The science on health effect of emulsifiers is nuanced. Check out the in-depth research here. Here’s a good summary from healthyfood.com:
“it is possible to hypothesize that, at a certain level in the diet, emulsifiers could detrimentally affect us and be especially bad for people genetically predisposed to IBDs. ”
Are stabilizers bad for you? Excessive use can create gut discomfort. So folks with digestive issues best avoid these.
So, if you are stocking up on ice creams frequently or if you have a weak stomach; you want to look for clean label ice creams. But for the occasional ice cream at a celebration once in a while, I think it is fine.
Which ice creams should be avoided?
- Definitely avoid ice creams with Artificial Colors. They are quite unnecessary and not good for health, as I have explained in my biscuit post.
2. Avoid ice creams that use inferior oils like cotton seed oil, or trans fats like vegetable shortening in their cones or topping add-ons.
3. Avoid ingredients with multiple sugar sources, cheap oils, and long ingredient lists
4. Avoid Propylene Glycol (my personal no-no)
The fact that propylene glycol is used as an antifreeze and could be potentially derived from refining petroleum is enough for me to avoid this. If you are comfortable eating this based on lab studies that declare it as safe, then please go ahead. But this is a personal no-no ingredient for me and my family.
How to buy Clean Ingredient Label Ice Creams
- Give that small company with the clean ingredient label a chance.
I don’t mind a few ice crystals. I am willing to refreeze my melted ice cream. Are you?
2. Buy Yogurt based Ice Creams
Because of the magical, creamy properties of yogurt compared to milk, usually yogurt based ice creams do not need emulsifiers or stabiliziers. How awesome is that??
Look at all the heavy lifting the lactobacillus culture is doing for us – no emulsifiers, no stabilizers, plus it is good for our gut!! If they developed consciousness, these colony cultures would be unionized by now 🙂
3. Buy ice creams that are high in Butterfat content
A super premium ice cream like Haagen-Dazs can actually make a delicious ice cream without any emulsifiers or stabilizers because they use a very high butterfat content. Correspondingly, their prices are also higher.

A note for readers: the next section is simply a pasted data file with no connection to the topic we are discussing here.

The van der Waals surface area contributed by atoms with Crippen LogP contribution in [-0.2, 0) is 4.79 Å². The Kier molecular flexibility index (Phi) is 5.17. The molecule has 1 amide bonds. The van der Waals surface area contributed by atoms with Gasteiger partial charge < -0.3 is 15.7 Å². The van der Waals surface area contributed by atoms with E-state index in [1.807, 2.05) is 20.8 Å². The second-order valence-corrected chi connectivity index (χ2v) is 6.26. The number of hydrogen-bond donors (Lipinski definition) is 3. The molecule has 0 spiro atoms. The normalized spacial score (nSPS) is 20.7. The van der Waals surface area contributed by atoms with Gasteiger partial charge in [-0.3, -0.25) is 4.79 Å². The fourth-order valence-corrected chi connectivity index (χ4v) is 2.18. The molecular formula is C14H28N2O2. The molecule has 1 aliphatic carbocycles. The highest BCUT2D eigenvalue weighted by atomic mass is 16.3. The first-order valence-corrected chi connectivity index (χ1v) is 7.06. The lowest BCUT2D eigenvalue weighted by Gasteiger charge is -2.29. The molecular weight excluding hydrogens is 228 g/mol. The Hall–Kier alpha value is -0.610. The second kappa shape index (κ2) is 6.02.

But, given that ice cream is a treat, maybe shelling out top dollars for a great ice cream without any unnecessary ingredients isn’t such a bad idea, right?
Just look at that ingredient list!! – perfect!!
By no means am I a health guru, rather, I’m far from that. But, here are the ways that I have consciously improved my shopping choices in the ice cream aisle over the past 2 decades.
- In my 20’s I would buy big boxes of cheap ice creams. The more, the better right?? Wrong!! I buy smaller jars now with high quality ingredients.
- I don’t buy ice creams with artificial colors or hydrogenated ingredients or a long list.
- I give chance to both large and small manufacturers with clean ingredient labels.
- I am not a fan of low sugar, sugar free, low calorie or high protein ice creams. They have too complicated of an ingredient list. And what is a fad sweetener now will usually be revealed to be terrible a decade later. I don’t want to overcomplicate it. I stick to just regular, basic ingredients.
- However, I am switching more and more to vegan ice cream brands as I get older. That’s just a personal change. I don’t feel as good consuming heavy dairy products as much. So, I am excited for companies to develop clean lines of vegan ice cream in the future.
These are my preferences. What are yours?
Homework for all of you: Go to your freezer and review the ingredients in your favorite icecream. Were you surprised? List them below in the comments.
P.S.: I may not have access to the Indian ice creams that you have in your residential area. So, if you would like me to review a certain ice cream brand/product; please provide the list of ingredients.
(Sometimes, I am in awe of the free, in-depth information available nowadays – esp, The Harvard Edx link by Dr. Warren is amazing!!).
An excellent, excellent video on the Science of ice cream by Dr. Maya Warren
This video by the always educational Jacob Burton talks in depth about Emulsions and Stabilizers
Want to hear a real ice cream expert talk about what makes a good ice cream vs bad? Check out Jeni Britton Bauer’s analysis
For those of you interested in an ingredient by ingredient review, check out Bobby Parrish’s Ice Cream Reviews